Zarbock: How old were you?

Donald Gray: Well, I think I turned 20 then. (laughs) But it was an experience to have a cut from the landing signal officer, which was mandatory. In other words, when he dropped his arm, you had to land, period, and this time I was two-thirds of the way up the flight deck and I was trying to keep my eye on the landing signal officer when he gave me the cut, when I came down the ship was moving out from underneath me, and I hardly rolled at all off the wire, after I caught the wire I just lost all forward motion because of the wind over the deck was at least 105 knots. We lost three destroyers during that storm. One of the cruisers lost its bow and one of the other major ships had returned to the states for overhaul.

Zarbock: What did you do with being frightened?

Donald Gray: Beg your pardon?

Zarbock: What did you do about being frightened?

Donald Gray: Well, I think that fright is a part of the act. In other words, you had to adjust, you had to think more. (laughs) In other words, you had to put you under, you might say action, put you, you might say, up to par and just made you better. (laughs)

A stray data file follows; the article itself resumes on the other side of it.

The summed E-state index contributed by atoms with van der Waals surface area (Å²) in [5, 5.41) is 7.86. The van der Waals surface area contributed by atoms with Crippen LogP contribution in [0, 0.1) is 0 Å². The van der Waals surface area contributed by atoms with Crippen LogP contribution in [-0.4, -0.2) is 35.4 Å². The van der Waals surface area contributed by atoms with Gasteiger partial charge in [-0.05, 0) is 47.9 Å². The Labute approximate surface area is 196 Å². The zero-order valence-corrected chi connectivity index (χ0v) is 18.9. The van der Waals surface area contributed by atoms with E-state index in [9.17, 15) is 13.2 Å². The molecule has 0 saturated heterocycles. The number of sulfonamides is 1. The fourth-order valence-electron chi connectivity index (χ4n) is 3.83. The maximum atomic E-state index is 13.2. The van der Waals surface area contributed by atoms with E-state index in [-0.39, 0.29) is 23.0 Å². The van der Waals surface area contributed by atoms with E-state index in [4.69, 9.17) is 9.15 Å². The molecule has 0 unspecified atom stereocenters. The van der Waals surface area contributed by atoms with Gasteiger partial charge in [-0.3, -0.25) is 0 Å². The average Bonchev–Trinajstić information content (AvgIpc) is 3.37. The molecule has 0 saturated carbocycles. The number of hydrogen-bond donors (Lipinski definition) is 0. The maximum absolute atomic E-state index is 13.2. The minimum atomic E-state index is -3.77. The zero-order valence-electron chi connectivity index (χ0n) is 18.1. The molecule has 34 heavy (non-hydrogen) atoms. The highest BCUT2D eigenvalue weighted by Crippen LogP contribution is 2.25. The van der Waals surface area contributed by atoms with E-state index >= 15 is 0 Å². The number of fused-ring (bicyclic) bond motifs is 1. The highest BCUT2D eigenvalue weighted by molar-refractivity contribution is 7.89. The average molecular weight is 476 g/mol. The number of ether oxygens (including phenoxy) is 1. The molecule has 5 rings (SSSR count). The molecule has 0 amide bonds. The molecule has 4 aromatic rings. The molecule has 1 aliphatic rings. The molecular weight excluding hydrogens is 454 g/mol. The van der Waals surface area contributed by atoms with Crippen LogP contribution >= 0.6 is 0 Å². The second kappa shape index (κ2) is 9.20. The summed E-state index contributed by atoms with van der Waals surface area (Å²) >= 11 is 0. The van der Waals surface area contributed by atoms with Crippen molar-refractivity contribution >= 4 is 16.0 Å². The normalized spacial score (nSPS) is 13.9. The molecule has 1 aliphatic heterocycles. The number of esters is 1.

Zarbock: It's something I've heard from so many men and women that in times of crisis their training took over.

Donald Gray: I would say that also I think that it's your basic nature too. In other words, people who don't go off the deep end easily, people who don't get frustrated, people who just like to keep absorbing the punishment. (laughs)

Zarbock: Where were you when the war ended?

Donald Gray: I was here in the states going aboard the Roosevelt, another air group and at that time, I became a division leader. In other words, I had three other planes following me now instead of my following somebody else. (laughs)

Zarbock: And what was your rank?

Donald Gray: Ensign.

Zarbock: You were still an ensign?

Donald Gray: That's right. During the war, the Navy had a setup whereby you were an ensign for 18 months and then you were automatically promoted. In other words, there wasn't any you might say fitness reports for a promotion like they have now, an hour later promotion during the war, so 18 months you're an ensign. All right? (laughs)